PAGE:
Law Enforcement Crack Down on Synthetic Drugs
Pennsylvania Attorney General Linda Kelly and State Police Commissioner Frank Noonan on Thursday announced that narcotics agents and troopers, along with local police officers in communities across Pennsylvania, have executed more than 50 search warrants as part of a statewide crackdown on the trafficking and sale of dangerous synthetic drugs.
The Pennsylvania investigation, known as “Operation Artificial High,” is being conducted in conjunction with a national initiative focusing on businesses that sell synthetic marijuana, “bath salts” and related drug paraphernalia.
Kelly and Noonan said search warrants were executed at numerous residences, convenience stores, gas stations, smoke shops and other similar businesses located in Philadelphia, Allegheny, Lehigh, Luzerne, Montgomery, Northampton, Washington and Westmoreland counties.
“These man-made chemicals have triggered a wave of bizarre and violent reactions, medical emergencies and deaths across the country since they began appearing on the street in 2009,” Kelly said. “Despite innocent sounding names like ‘Bliss’ or ‘Vanilla Sky’, these drugs can combine the worst qualities of traditional street drugs like LSD, cocaine or methamphetamine.”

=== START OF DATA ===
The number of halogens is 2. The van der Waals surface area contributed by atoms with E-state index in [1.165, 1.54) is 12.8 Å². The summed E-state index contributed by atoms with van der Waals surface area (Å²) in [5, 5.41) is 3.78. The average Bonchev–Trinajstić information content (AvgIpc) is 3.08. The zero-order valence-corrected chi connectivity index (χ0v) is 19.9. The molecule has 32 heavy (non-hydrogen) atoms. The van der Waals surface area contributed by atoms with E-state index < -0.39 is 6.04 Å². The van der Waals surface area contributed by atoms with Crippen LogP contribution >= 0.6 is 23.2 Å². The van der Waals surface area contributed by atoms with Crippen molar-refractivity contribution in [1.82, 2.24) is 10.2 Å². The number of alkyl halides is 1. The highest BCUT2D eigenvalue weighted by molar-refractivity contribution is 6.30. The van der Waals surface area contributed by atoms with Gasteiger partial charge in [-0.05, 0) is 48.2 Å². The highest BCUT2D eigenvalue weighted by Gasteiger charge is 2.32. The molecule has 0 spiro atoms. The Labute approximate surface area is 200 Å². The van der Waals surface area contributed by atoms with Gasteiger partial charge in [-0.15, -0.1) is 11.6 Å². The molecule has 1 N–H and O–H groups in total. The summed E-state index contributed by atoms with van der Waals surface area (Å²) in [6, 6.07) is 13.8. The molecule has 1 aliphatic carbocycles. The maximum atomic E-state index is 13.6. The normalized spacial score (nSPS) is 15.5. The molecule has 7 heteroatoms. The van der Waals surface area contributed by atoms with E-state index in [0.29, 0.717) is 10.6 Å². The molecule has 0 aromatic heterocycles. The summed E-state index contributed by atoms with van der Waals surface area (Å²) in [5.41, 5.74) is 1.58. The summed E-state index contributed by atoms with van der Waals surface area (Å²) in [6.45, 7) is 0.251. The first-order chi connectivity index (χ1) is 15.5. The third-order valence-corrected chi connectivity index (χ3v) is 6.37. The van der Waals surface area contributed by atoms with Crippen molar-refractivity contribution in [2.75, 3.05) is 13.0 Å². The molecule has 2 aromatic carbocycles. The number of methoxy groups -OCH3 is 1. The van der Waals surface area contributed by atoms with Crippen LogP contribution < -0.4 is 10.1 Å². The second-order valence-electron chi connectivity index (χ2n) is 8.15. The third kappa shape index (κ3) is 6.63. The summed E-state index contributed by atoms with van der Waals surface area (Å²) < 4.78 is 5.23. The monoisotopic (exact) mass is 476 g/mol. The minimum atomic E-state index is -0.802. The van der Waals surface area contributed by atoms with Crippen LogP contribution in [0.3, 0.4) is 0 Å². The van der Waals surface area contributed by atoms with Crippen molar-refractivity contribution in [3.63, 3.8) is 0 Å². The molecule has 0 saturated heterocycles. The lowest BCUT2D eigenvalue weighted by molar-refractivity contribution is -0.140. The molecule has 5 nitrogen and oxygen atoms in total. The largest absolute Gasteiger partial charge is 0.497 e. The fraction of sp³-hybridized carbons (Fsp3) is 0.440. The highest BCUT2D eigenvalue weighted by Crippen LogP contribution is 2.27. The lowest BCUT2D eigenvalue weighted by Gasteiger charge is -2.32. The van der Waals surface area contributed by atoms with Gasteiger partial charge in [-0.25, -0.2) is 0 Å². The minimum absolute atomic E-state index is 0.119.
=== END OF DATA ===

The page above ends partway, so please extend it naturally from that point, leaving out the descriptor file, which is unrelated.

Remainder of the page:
“Clearly, these are very dangerous drugs,” said Noonan. “With the many different chemical blends on the market, people have no idea what’s actually in the package or the potency of the drug.”
Kelly and Noonan explained that possession and sale of these synthetic drugs was outlawed in Pennsylvania by legislation passed in 2011.
“Let this be a warning, if you are dealing or using – we will arrest you,” said Noonan. “This crackdown should send a serious message across Pennsylvania, these drugs can kill and we are taking action.”
Agents and troopers made a series of undercover purchases, recorded transactions and surveillance to identify many of the individuals and businesses allegedly involved in the illegal distribution and sale of synthetic drugs and drug-related materials.
“Our message is clear – these substances were prohibited because they are a threat to the health and safety of our communities,” Kelly said. “This ban cannot be skirted by rebranding these hazardous drugs as ‘window cleaner,’ ‘plant food,’ ‘incense’, ‘not for human consumption’ or moving them behind the counter.”
Wednesday’s searches across Pennsylvania resulted in the seizure of more than 300,000 individual doses of synthetic marijuana and illegal bath salts, with an estimated street value of $1.25 million.
Additionally, more than 50,000 pieces of drug paraphernalia related to the smoking or consumption of synthetic drugs were seized, along with approximately $250,000 in cash and assets.
Kelly and Noonan noted that the investigation is active and ongoing and criminal charges are anticipated.